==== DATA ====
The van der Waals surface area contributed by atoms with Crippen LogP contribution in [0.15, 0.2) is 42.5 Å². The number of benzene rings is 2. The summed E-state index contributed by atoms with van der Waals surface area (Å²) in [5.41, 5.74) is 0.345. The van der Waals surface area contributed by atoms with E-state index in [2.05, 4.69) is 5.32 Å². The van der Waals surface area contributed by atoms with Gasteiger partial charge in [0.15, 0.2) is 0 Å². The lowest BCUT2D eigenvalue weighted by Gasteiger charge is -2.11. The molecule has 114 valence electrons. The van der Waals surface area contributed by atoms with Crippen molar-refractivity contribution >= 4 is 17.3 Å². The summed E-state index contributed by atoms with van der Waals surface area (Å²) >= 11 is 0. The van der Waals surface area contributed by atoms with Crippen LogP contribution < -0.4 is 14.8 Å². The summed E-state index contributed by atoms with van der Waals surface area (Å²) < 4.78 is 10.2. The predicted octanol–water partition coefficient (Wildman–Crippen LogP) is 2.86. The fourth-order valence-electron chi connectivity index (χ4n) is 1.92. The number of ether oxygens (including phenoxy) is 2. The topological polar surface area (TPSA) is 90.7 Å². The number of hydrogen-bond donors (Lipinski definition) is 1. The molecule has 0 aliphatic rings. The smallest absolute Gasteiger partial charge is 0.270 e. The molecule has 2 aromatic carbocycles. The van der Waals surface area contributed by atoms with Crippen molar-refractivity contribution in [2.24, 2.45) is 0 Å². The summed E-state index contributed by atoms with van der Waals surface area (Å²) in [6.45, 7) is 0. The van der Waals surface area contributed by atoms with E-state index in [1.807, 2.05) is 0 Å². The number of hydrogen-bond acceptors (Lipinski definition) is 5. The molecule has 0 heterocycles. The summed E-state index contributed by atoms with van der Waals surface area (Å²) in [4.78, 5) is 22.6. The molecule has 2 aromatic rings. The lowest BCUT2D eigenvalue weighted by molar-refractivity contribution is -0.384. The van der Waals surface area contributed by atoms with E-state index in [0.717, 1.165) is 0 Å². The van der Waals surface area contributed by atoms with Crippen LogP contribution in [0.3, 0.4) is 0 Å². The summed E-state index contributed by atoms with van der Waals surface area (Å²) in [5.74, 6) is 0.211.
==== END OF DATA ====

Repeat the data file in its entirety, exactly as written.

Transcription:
The van der Waals surface area contributed by atoms with Crippen LogP contribution in [0.15, 0.2) is 42.5 Å². The number of benzene rings is 2. The summed E-state index contributed by atoms with van der Waals surface area (Å²) in [5.41, 5.74) is 0.345. The van der Waals surface area contributed by atoms with E-state index in [2.05, 4.69) is 5.32 Å². The van der Waals surface area contributed by atoms with Gasteiger partial charge in [0.15, 0.2) is 0 Å². The lowest BCUT2D eigenvalue weighted by Gasteiger charge is -2.11. The molecule has 114 valence electrons. The van der Waals surface area contributed by atoms with Crippen molar-refractivity contribution >= 4 is 17.3 Å². The summed E-state index contributed by atoms with van der Waals surface area (Å²) >= 11 is 0. The van der Waals surface area contributed by atoms with Crippen LogP contribution < -0.4 is 14.8 Å². The summed E-state index contributed by atoms with van der Waals surface area (Å²) < 4.78 is 10.2. The predicted octanol–water partition coefficient (Wildman–Crippen LogP) is 2.86. The fourth-order valence-electron chi connectivity index (χ4n) is 1.92. The number of ether oxygens (including phenoxy) is 2. The topological polar surface area (TPSA) is 90.7 Å². The number of hydrogen-bond donors (Lipinski definition) is 1. The molecule has 0 aliphatic rings. The smallest absolute Gasteiger partial charge is 0.270 e. The molecule has 2 aromatic carbocycles. The van der Waals surface area contributed by atoms with Crippen molar-refractivity contribution in [2.24, 2.45) is 0 Å². The summed E-state index contributed by atoms with van der Waals surface area (Å²) in [6.45, 7) is 0. The van der Waals surface area contributed by atoms with E-state index in [1.807, 2.05) is 0 Å². The number of hydrogen-bond acceptors (Lipinski definition) is 5. The molecule has 0 heterocycles. The summed E-state index contributed by atoms with van der Waals surface area (Å²) in [4.78, 5) is 22.6. The molecule has 2 aromatic rings. The lowest BCUT2D eigenvalue weighted by molar-refractivity contribution is -0.384. The van der Waals surface area contributed by atoms with E-state index in [0.717, 1.165) is 0 Å². The van der Waals surface area contributed by atoms with Crippen LogP contribution in [0.3, 0.4) is 0 Å². The summed E-state index contributed by atoms with van der Waals surface area (Å²) in [5.74, 6) is 0.211.